Submitted to: Southern Conservation Tillage for Sustainable Agriculture Proceedings
Publication Type: Proceedings
Publication Acceptance Date: 6/19/2000
Publication Date: N/A
Interpretive Summary: Long-term experiments are needed to generate reliable information on how different management cropping systems may impact soil quality. However, only a few experiments have been conducted under the warm climatic conditions and sandy soils of the southeastern USA. This research was undertaken to determine the effect of four tillage systems on soil quality chemical indicators on two Coastal Plain soils in southwestern Alabama after 17 years. Four tillage systems (no-tillage, disk, chisel plow, and moldboard plow) were applied prior to planting the winter crop each year; varied summer crops were double cropped behind the winter crop using no-tillage during the period. We then determined soil pH, organic matter, and soil nutrients in the systems. Soil organic matter accumulation was inversely related to the level of soil disturbance (no- tillage> disk> chisel plow> moldboard plow). No tillage had twice the carbon compared to the moldboard plow treatment in the top 3 inches of soil. Surface applications of lime maintained an adequate soil pH even without tillage to incorporate the lime. Soil phosphorus did not accumulate in the surface soil, which suggests that phosphorus runoff and potential for contamination of surface waters may not be a problem in long-term conservation tillage systems on Coastal Plain soils. Soil organic matter proved to be a reliable indicator of other soil chemical properties. Adoption of conservation tillage with double cropping promotes sustainability for these soils in the Southeast.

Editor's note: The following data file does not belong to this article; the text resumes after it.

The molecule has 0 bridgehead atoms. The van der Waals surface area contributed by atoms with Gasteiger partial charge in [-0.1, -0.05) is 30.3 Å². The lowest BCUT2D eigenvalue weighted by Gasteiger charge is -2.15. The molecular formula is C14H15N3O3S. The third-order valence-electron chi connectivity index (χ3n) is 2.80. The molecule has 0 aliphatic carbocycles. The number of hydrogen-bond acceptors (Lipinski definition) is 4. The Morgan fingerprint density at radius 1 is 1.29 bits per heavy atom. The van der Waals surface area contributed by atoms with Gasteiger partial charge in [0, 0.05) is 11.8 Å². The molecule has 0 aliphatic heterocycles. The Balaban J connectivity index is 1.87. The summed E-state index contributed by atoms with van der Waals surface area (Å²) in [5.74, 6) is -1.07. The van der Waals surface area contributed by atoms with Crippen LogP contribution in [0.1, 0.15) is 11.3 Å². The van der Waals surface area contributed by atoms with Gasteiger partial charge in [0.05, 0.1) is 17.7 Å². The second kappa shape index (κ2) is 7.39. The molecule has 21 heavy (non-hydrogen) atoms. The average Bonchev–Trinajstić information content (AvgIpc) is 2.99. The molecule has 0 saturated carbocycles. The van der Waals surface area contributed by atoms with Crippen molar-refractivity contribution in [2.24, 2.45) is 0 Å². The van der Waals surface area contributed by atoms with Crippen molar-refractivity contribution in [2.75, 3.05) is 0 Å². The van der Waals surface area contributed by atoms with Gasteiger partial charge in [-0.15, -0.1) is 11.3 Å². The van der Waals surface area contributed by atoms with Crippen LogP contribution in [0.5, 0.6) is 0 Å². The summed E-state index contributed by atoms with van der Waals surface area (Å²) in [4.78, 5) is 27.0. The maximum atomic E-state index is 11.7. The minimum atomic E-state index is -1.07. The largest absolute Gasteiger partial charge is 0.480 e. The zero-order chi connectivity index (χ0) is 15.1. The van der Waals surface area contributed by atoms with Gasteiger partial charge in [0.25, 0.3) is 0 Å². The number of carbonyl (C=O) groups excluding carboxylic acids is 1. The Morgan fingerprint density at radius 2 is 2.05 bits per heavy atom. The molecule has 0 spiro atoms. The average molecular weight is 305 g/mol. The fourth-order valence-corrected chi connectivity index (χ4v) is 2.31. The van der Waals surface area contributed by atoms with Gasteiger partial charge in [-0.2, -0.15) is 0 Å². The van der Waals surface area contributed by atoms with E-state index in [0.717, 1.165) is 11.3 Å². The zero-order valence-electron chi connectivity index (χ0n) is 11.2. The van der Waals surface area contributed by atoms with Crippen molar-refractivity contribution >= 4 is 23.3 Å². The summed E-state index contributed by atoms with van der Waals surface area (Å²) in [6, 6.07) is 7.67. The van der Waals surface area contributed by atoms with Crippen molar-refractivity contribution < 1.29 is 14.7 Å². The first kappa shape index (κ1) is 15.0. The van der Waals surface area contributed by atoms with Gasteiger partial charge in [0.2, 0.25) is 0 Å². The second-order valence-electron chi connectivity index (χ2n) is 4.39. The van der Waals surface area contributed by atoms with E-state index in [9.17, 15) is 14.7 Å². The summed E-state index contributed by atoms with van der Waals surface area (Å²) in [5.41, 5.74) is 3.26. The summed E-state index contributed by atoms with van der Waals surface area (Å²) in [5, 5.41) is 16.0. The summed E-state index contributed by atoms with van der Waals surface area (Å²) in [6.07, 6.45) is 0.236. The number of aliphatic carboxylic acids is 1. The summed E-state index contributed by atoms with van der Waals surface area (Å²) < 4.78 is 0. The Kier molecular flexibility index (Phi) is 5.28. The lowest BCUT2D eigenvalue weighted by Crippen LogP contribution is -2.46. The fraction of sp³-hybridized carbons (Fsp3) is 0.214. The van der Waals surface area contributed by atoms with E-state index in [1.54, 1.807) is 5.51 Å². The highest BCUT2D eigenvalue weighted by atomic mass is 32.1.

Technical Abstract: The impact of tillage intensity on chemical soil quality indicators has not been evaluated in the long-term for soils of the Southeastern Coastal Plain. The long-term influence of four tillage systems [no- tillage (NT), disk, moldboard plow (MP), and chisel plow (CP)] on chemical soil quality indicators after 17 years was evaluated on a Benndale fine sandy loam and a Lucedale very fine sandy loam in the Coastal Plain region of Alabama. Soil pH, effective cation exchange capacity (CEC), soil organic carbon (SOC), and soil N, P, Zn, and Mn were determined on soil samples collected at depths of 0-1, 1-3, 3-6, 6- 9, and 9-12 inches. An accumulation of SOC occurred primarily in the top one inch with values of 2.76, 1.31, 1.27, and 1.04% C with NT, disk, CP, and MP, respectively, for the Benndale soil and 1.67, 1.00, 0.98, and 0.69% C, respectively, for the Lucedale soil. A slight decrease in pH (0.3 units) was observed at 6-12 inches with NT compared to other tillage treatments on the Lucedale soil. Extractable P was higher with NT than MP at the 9-inch depth on the Lucedale soil. On the Bendale soil, NT resulted in the greatest extractable P at the 6 to 9 inch depth. Regression showed that SOC and pH combined predicted 73% and 86% of the variation in CEC for the Benndale and Lucedale soils, respectively; SOC and pH were also tightly correlated to nutrient availability. Surface applications of lime maintained soil pH at an acceptable level within the plow layer of both soils and all tillage systems. As determined from chemical indicators of soil quality, adoption of conservation tillage with double cropping promotes sustainability for these soils.